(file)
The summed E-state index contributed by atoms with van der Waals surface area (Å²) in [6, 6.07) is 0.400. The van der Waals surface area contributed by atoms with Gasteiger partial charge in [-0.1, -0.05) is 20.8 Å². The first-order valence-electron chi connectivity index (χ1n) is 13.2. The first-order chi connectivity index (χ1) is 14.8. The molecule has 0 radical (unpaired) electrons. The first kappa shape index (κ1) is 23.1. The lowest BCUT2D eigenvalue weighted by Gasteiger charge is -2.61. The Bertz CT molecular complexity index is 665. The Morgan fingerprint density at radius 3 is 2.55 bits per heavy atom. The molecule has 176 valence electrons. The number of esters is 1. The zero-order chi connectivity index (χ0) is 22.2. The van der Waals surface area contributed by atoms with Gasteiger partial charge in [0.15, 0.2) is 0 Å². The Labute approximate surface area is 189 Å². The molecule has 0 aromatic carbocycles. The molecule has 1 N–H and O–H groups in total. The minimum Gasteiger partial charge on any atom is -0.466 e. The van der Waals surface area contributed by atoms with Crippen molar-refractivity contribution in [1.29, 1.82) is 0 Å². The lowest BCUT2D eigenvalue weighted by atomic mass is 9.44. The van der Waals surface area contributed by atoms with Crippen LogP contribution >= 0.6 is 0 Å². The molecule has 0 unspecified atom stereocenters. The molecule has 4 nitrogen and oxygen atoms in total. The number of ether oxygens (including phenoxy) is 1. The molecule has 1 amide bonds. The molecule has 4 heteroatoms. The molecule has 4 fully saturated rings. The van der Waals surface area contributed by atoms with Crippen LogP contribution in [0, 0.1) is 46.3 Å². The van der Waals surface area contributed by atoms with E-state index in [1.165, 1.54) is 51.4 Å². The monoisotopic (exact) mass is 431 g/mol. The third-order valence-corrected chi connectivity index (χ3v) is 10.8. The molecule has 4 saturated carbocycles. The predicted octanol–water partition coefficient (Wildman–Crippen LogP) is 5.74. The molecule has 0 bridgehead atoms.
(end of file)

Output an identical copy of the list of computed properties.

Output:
The summed E-state index contributed by atoms with van der Waals surface area (Å²) in [6, 6.07) is 0.400. The van der Waals surface area contributed by atoms with Gasteiger partial charge in [-0.1, -0.05) is 20.8 Å². The first-order valence-electron chi connectivity index (χ1n) is 13.2. The first-order chi connectivity index (χ1) is 14.8. The molecule has 0 radical (unpaired) electrons. The first kappa shape index (κ1) is 23.1. The lowest BCUT2D eigenvalue weighted by Gasteiger charge is -2.61. The Bertz CT molecular complexity index is 665. The Morgan fingerprint density at radius 3 is 2.55 bits per heavy atom. The molecule has 176 valence electrons. The number of esters is 1. The zero-order chi connectivity index (χ0) is 22.2. The van der Waals surface area contributed by atoms with Gasteiger partial charge in [0.15, 0.2) is 0 Å². The Labute approximate surface area is 189 Å². The molecule has 0 aromatic carbocycles. The molecule has 1 N–H and O–H groups in total. The minimum Gasteiger partial charge on any atom is -0.466 e. The van der Waals surface area contributed by atoms with Crippen molar-refractivity contribution in [1.29, 1.82) is 0 Å². The lowest BCUT2D eigenvalue weighted by atomic mass is 9.44. The van der Waals surface area contributed by atoms with Crippen LogP contribution >= 0.6 is 0 Å². The molecule has 0 unspecified atom stereocenters. The molecule has 4 nitrogen and oxygen atoms in total. The number of ether oxygens (including phenoxy) is 1. The molecule has 1 amide bonds. The molecule has 4 heteroatoms. The molecule has 4 fully saturated rings. The van der Waals surface area contributed by atoms with Crippen LogP contribution in [0, 0.1) is 46.3 Å². The van der Waals surface area contributed by atoms with E-state index in [1.165, 1.54) is 51.4 Å². The monoisotopic (exact) mass is 431 g/mol. The third-order valence-corrected chi connectivity index (χ3v) is 10.8. The molecule has 4 saturated carbocycles. The predicted octanol–water partition coefficient (Wildman–Crippen LogP) is 5.74. The molecule has 0 bridgehead atoms.